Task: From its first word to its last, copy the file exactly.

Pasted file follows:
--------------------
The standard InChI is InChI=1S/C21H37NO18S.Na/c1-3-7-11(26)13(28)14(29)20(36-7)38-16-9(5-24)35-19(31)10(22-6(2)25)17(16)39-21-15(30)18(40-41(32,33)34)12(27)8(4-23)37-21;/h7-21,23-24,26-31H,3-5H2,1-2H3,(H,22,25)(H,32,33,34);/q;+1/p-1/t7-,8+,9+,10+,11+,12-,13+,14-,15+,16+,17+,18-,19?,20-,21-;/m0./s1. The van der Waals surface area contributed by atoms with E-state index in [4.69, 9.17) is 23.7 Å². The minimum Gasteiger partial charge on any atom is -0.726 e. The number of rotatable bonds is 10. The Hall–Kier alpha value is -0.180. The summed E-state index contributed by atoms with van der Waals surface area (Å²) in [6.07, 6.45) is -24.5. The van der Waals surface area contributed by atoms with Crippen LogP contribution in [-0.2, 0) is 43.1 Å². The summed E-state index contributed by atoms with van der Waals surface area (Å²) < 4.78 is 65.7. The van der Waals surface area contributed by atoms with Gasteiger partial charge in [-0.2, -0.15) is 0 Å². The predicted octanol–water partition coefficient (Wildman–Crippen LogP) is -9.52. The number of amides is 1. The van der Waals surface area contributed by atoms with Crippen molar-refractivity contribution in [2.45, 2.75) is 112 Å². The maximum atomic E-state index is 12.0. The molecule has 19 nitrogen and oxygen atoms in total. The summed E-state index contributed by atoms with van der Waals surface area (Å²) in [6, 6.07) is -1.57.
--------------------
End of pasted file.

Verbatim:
The standard InChI is InChI=1S/C21H37NO18S.Na/c1-3-7-11(26)13(28)14(29)20(36-7)38-16-9(5-24)35-19(31)10(22-6(2)25)17(16)39-21-15(30)18(40-41(32,33)34)12(27)8(4-23)37-21;/h7-21,23-24,26-31H,3-5H2,1-2H3,(H,22,25)(H,32,33,34);/q;+1/p-1/t7-,8+,9+,10+,11+,12-,13+,14-,15+,16+,17+,18-,19?,20-,21-;/m0./s1. The van der Waals surface area contributed by atoms with E-state index in [4.69, 9.17) is 23.7 Å². The minimum Gasteiger partial charge on any atom is -0.726 e. The number of rotatable bonds is 10. The Hall–Kier alpha value is -0.180. The summed E-state index contributed by atoms with van der Waals surface area (Å²) in [6.07, 6.45) is -24.5. The van der Waals surface area contributed by atoms with Crippen LogP contribution in [-0.2, 0) is 43.1 Å². The summed E-state index contributed by atoms with van der Waals surface area (Å²) < 4.78 is 65.7. The van der Waals surface area contributed by atoms with Gasteiger partial charge in [-0.2, -0.15) is 0 Å². The predicted octanol–water partition coefficient (Wildman–Crippen LogP) is -9.52. The number of amides is 1. The van der Waals surface area contributed by atoms with Crippen molar-refractivity contribution in [2.45, 2.75) is 112 Å². The maximum atomic E-state index is 12.0. The molecule has 19 nitrogen and oxygen atoms in total. The summed E-state index contributed by atoms with van der Waals surface area (Å²) in [6, 6.07) is -1.57.